Published: 00:01 GMT Standard Time - Monday 27 February 2012
Lent Prayer - Burma (Myanmar)
Project(s): 75-763, 75-821
Country/Region: Myanmar, Burma, South and East Asia
Nearly two dozen worshippers – mostly women and elderly people – had gathered for a Sunday morning service on 16 October 2011 when the Burmese army attacked their church in Kachin State, Burma (Myanmar). The soldiers seized control of the church in Namsan Yang village, Waimaw township, and when a minister tried to talk to the soldiers, he was hit on the head with a rifl e butt. The troops torched the whole northern part of the village and destroyed two church buildings.
|Christian children in Burma from
an orphanage supported by Barnabas Fund make their way to school
In one township severe restrictions have been imposed on Christian activities, including reading the Bible, conducting a Bible study and holding Sunday school, while in another village the Burmese army uprooted a large cross from a hilltop where villagers had planned eventually to construct a church; the soldiers used the Christian symbol as a stand for their weapons.
The army launched its offensive in Kachin State, which is over 90 per cent Christian, in June 2011. Soldiers have raped, tortured and killed civilians, used forced labour, set homes alight and plundered villages. “We are afraid the Burmese soldiers will be attacking our village at any time. We had to leave everything behind. We don’t know when it will be safe to go back,” said one villager from central Kachin.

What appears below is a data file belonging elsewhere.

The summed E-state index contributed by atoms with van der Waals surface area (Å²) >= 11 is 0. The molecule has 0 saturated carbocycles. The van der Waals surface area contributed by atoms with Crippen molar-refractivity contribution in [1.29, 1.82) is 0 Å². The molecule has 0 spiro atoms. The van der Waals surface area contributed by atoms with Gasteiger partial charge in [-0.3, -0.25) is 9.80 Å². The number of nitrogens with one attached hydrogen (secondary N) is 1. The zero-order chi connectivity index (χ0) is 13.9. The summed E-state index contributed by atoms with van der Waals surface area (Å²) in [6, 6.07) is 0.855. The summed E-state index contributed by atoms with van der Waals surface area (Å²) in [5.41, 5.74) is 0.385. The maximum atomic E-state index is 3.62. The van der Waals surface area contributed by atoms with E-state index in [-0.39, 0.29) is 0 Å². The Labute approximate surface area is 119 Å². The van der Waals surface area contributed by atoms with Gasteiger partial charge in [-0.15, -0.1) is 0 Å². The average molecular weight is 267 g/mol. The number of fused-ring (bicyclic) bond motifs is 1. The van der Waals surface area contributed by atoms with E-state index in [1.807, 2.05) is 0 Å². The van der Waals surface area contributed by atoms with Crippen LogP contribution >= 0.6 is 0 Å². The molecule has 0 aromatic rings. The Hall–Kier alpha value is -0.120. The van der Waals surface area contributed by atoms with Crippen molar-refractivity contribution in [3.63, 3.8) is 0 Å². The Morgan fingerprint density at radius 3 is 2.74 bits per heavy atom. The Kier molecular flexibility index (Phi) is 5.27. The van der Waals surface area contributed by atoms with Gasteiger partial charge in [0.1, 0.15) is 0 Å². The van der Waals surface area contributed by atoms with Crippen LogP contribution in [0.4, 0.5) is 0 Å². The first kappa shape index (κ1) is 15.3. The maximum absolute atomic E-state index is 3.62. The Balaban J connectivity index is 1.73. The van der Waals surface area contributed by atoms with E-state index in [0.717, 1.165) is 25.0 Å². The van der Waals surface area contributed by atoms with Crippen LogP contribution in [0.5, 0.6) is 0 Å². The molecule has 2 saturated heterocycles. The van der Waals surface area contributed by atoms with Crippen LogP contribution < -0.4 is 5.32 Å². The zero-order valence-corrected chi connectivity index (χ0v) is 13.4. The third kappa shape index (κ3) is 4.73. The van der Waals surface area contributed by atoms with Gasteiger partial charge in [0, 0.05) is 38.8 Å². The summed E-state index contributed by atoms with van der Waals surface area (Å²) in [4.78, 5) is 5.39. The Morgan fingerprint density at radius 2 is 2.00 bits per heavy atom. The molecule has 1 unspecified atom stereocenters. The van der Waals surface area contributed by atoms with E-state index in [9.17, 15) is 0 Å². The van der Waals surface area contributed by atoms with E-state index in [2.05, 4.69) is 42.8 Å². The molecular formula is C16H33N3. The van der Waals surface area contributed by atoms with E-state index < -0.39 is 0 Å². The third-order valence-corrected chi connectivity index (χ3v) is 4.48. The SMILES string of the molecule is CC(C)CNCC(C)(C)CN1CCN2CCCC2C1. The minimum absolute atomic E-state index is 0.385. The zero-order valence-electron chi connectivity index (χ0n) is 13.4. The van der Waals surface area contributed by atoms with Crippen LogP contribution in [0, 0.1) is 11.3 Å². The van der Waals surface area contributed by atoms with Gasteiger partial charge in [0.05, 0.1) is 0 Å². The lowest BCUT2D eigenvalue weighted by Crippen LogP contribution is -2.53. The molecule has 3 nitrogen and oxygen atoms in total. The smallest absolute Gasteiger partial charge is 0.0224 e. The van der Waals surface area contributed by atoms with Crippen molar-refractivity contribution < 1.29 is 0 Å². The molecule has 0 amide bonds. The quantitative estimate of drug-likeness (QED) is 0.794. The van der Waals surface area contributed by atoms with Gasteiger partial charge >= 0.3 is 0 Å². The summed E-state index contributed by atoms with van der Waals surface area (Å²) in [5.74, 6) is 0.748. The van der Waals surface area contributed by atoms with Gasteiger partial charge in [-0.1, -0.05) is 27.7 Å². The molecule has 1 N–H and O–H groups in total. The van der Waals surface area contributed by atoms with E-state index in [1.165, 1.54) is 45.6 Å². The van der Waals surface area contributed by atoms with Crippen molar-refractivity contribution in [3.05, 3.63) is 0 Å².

Most Christians in Burma are members of non-Burman ethnic minorities; they are frequently targeted by the ruling military junta, partly for their ethnicity and partly for their faith. The army raid their jungle villages, destroying churches and houses and killing those who do not manage to escape in time. Many children are orphaned in this anti-Christian violence. The junta also makes use of Buddhism, the majority faith, as a weapon against Christians. In Chin state, Buddhist monks are sent into towns and villages to control them, and they report any disobedience to the army.
Barnabas Fund projects include:
- Aid for persecuted Christians (Ref. 75-763)
- Christian orphans (Ref. 75-821)
This article is taken from
“Praying for the Persecuted Church in Lent 2012” -.